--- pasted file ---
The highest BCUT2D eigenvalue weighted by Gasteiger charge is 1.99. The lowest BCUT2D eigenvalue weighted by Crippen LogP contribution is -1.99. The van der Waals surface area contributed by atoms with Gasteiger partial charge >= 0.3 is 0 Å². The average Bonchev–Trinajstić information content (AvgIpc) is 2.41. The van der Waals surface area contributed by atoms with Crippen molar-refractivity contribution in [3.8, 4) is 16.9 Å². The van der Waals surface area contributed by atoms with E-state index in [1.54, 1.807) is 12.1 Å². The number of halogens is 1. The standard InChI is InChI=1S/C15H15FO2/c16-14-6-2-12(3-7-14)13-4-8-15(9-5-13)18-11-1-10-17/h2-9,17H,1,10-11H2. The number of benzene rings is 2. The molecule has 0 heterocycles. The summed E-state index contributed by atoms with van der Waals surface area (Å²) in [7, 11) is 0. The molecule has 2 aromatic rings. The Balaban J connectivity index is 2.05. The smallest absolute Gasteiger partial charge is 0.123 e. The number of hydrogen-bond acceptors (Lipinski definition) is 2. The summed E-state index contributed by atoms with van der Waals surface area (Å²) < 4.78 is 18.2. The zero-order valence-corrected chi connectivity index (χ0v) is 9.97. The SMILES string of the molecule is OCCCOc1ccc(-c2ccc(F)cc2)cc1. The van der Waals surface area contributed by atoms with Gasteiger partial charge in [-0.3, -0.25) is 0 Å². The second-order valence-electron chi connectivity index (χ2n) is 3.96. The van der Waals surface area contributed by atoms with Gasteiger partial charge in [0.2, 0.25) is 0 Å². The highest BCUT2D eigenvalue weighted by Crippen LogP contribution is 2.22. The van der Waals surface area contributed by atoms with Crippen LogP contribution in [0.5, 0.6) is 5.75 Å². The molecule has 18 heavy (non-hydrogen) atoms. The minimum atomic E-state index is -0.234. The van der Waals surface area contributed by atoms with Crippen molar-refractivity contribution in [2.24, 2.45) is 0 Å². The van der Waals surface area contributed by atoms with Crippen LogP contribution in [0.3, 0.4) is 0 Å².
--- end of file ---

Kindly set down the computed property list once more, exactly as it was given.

The highest BCUT2D eigenvalue weighted by Gasteiger charge is 1.99. The lowest BCUT2D eigenvalue weighted by Crippen LogP contribution is -1.99. The van der Waals surface area contributed by atoms with Gasteiger partial charge >= 0.3 is 0 Å². The average Bonchev–Trinajstić information content (AvgIpc) is 2.41. The van der Waals surface area contributed by atoms with Crippen molar-refractivity contribution in [3.8, 4) is 16.9 Å². The van der Waals surface area contributed by atoms with E-state index in [1.54, 1.807) is 12.1 Å². The number of halogens is 1. The standard InChI is InChI=1S/C15H15FO2/c16-14-6-2-12(3-7-14)13-4-8-15(9-5-13)18-11-1-10-17/h2-9,17H,1,10-11H2. The number of benzene rings is 2. The molecule has 0 heterocycles. The summed E-state index contributed by atoms with van der Waals surface area (Å²) in [7, 11) is 0. The molecule has 2 aromatic rings. The Balaban J connectivity index is 2.05. The smallest absolute Gasteiger partial charge is 0.123 e. The number of hydrogen-bond acceptors (Lipinski definition) is 2. The summed E-state index contributed by atoms with van der Waals surface area (Å²) < 4.78 is 18.2. The zero-order valence-corrected chi connectivity index (χ0v) is 9.97. The SMILES string of the molecule is OCCCOc1ccc(-c2ccc(F)cc2)cc1. The van der Waals surface area contributed by atoms with Gasteiger partial charge in [-0.3, -0.25) is 0 Å². The second-order valence-electron chi connectivity index (χ2n) is 3.96. The van der Waals surface area contributed by atoms with Gasteiger partial charge in [0.2, 0.25) is 0 Å². The highest BCUT2D eigenvalue weighted by Crippen LogP contribution is 2.22. The van der Waals surface area contributed by atoms with Crippen LogP contribution in [0.5, 0.6) is 5.75 Å². The molecule has 18 heavy (non-hydrogen) atoms. The minimum atomic E-state index is -0.234. The van der Waals surface area contributed by atoms with Crippen molar-refractivity contribution in [2.24, 2.45) is 0 Å². The van der Waals surface area contributed by atoms with Crippen LogP contribution in [0.3, 0.4) is 0 Å².